A Missoula environmental group has been turned down by the Bitterroot National Forest (BNF) when its members asked that a public meeting be held in Missoula to discuss the forest’s weed management proposal. But a spokesperson for the national forest says that interested environmentalists had already received copies of the proposal and had an opportunity to attend a public meeting in Stevensville on the very topic.
Alexandra Gorman of Women’s Voices for the Earth (WVE) says she asked BNF officials for a public meeting in Missoula after the forest published its draft environmental impact statement (EIS) on weed control. She says plenty of Missoulians would have been interested in attending because so many recreate on the Bitterroot forest. “This is a big project and I figured we had a lot of members in Missoula who would have been interested,” she says. When her request was turned down Gorman solicited a response from nine environmental groups in Missoula, who all asked for a meeting.
The groups include WVE, Alliance for the Wild Rockies, Wilderness Watch, Native Forest Network, MontPirg, Montana Cheer, Cold Mountains, Cold Rivers, the Ecology Center and the Montana Environmental Information Center. Despite their request for another meeting, BNF officials still said no.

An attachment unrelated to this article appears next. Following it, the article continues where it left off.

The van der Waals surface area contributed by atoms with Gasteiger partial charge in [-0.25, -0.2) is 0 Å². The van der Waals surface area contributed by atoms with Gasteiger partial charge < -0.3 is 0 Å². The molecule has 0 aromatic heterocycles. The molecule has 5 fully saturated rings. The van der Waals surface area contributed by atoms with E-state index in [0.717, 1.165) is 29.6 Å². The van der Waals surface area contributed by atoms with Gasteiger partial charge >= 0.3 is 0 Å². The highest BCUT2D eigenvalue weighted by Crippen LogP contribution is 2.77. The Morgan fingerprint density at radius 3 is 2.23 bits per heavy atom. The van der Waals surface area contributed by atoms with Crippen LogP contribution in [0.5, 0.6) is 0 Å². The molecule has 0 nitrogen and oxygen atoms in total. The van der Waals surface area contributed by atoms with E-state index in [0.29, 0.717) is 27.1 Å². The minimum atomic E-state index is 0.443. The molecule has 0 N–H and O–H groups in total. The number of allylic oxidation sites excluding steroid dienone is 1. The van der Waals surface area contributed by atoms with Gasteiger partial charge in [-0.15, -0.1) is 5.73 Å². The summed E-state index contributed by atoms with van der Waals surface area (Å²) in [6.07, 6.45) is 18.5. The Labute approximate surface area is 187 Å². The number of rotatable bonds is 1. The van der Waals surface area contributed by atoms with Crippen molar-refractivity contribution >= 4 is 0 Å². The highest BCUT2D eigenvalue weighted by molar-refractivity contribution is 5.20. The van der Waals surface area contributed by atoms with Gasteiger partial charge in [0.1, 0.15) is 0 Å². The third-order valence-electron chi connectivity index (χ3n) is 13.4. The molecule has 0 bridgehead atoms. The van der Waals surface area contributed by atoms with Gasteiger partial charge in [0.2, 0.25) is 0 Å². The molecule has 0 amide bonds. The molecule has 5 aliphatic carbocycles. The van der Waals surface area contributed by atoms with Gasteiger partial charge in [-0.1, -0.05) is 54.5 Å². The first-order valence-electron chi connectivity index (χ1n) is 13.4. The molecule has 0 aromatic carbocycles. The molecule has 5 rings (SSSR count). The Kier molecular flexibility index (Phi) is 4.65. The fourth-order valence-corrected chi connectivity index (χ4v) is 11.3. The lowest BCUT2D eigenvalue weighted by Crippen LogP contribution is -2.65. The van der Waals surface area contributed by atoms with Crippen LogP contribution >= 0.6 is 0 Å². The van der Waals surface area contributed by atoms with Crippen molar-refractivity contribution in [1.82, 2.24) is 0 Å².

The denial came April 24, six days before the end of the official public comment period. Though Gorman says the groups did submit comments, “it was a bit of a scramble” to meet the deadline. She says BNF officials pledged to meet with the groups in Missoula at a later date if the groups hosted the meeting.
That’s one thing the two can agree on. “We told them we would come to a meeting of theirs if they wanted one,“ says BNF public affairs officer Dixie Dies. “We’re always willing to go to Missoula.”
She says forest officials had scheduled three meetings: one each in Hamilton, Darby and Stevensville. The latter venue is close enough to Missoula to attract Missoulians, she says, but Gorman, who attended that meeting, says she saw no one from Missoula there.
Dies adds that Missoula’s environmentalists are already on the BNF mailing list and received their copies of the draft EIS in time to comment. “We had had meetings throughout the valley including Stevensville. We felt Stevensville was a good halfway point [between Hamilton and Missoula].”
Dies and Gorman both understand that public comments will be taken past the April 30 deadline and will be incorporated into the final document as long as they’re not submitted at the 11th hour. Gorman says WVE plans to host a meeting with the BNF, but has not yet scheduled a date.